August 20th, 2009 at 11:20 pm (Fruit Bats)
As of the date of this post, the website is subject to the iron-fisted pre-emptive actions of what is called the Badware Website Clearinghouse. In a partnership with Google, they seek out websites that could be potentially harmful to visitors in terms of hardware, software, and data. They’ve peremptorily branded this site as a badware site. Who are these people?
StopBadware.org seeks to provide reliable, objective information about downloadable applications in order to help consumers to make better choices about what they download on to their computers. They aim to become a central clearinghouse for research on badware and the bad actors who spread it, and to become a focal point for developing collaborative, community-minded approaches to stopping badware.
The Badware Website Clearinghouse currently has more than 182 thousand reported URLs. You can search the URLs that have been reported to them by their partners and view statistics from their top clearinghouse pages. If you are a site owner and you are flagged by Google and you would like StopBadware.org to review the inclusion of your website in the Badware Website Clearinghouse, you can request a review by filling out their form.
Harvard Law School’s Berkman Center for Internet & Society and Oxford University’s Oxford Internet Institute are leading this initiative with the support of several prominent tech companies, including Google, Lenovo, and Sun Microsystems. Consumer Reports WebWatch is serving as an unpaid special advisor.
John Palfrey, Executive Director of the Berkman Center and Harvard Clinical Professor of Law, and Jonathan Zittrain, Harvard Law Visiting Professor and Professor of Internet Governance and Regulation at Oxford University (who not long ago wrote his best seller “The Future of the Internet — And How to Stop It”), are StopBadware.org co-directors. The Advisory Board also has some “big names” like for example Vinton G. Cerf, who is vice president and chief Internet evangelist for Google. But he is more known as one of the “Fathers of the Internet,” he is the co-designer of the TCP/IP protocols and the architecture of the Internet.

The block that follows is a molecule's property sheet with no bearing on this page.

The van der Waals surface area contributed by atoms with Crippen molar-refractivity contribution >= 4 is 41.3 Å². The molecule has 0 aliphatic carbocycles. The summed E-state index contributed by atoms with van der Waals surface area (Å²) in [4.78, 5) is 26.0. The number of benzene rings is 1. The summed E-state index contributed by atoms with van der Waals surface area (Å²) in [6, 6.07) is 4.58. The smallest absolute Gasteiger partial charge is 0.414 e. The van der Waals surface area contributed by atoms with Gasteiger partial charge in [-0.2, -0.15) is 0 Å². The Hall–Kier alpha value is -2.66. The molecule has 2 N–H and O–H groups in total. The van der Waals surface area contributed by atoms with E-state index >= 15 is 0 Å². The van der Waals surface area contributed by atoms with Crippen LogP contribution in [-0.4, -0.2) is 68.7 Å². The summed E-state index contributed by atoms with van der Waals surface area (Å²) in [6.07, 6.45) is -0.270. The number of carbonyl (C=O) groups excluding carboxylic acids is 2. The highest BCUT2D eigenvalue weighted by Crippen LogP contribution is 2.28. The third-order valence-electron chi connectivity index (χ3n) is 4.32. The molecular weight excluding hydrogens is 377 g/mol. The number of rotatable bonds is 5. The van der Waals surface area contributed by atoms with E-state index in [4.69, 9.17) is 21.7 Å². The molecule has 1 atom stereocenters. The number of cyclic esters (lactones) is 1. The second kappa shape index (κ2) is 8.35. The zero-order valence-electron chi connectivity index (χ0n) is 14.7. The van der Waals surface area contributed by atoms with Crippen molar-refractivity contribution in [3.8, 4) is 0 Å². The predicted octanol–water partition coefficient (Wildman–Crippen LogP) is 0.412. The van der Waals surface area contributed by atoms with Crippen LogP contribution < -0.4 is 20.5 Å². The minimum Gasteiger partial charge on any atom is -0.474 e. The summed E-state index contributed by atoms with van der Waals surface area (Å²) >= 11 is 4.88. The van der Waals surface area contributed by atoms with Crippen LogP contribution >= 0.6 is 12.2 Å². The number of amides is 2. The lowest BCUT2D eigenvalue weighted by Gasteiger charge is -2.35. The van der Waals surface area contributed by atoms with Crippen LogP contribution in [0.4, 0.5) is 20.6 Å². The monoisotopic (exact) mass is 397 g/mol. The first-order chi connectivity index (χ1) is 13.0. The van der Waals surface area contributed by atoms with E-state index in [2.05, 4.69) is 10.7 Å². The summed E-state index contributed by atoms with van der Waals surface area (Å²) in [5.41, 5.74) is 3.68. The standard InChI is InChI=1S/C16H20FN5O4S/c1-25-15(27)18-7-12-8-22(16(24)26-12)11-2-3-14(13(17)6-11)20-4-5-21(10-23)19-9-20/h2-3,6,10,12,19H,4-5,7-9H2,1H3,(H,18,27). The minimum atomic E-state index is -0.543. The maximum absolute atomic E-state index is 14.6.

In other words, they’re really big shots in the industry.
Their intentions may be sincere and aboveboard, but the execution of their mission is not all it’s cut out to be. For one thing, there’s no early warning that a site is being targeted by them. They just swoop down and strap a boot to the wheel, without so much as a by your leave. In most cases, webmasters are not aware their wards are under attack, but they pay the price of being locked out by an organization acting as law enforcer, judge, and jury, all in one go and with equal stealth.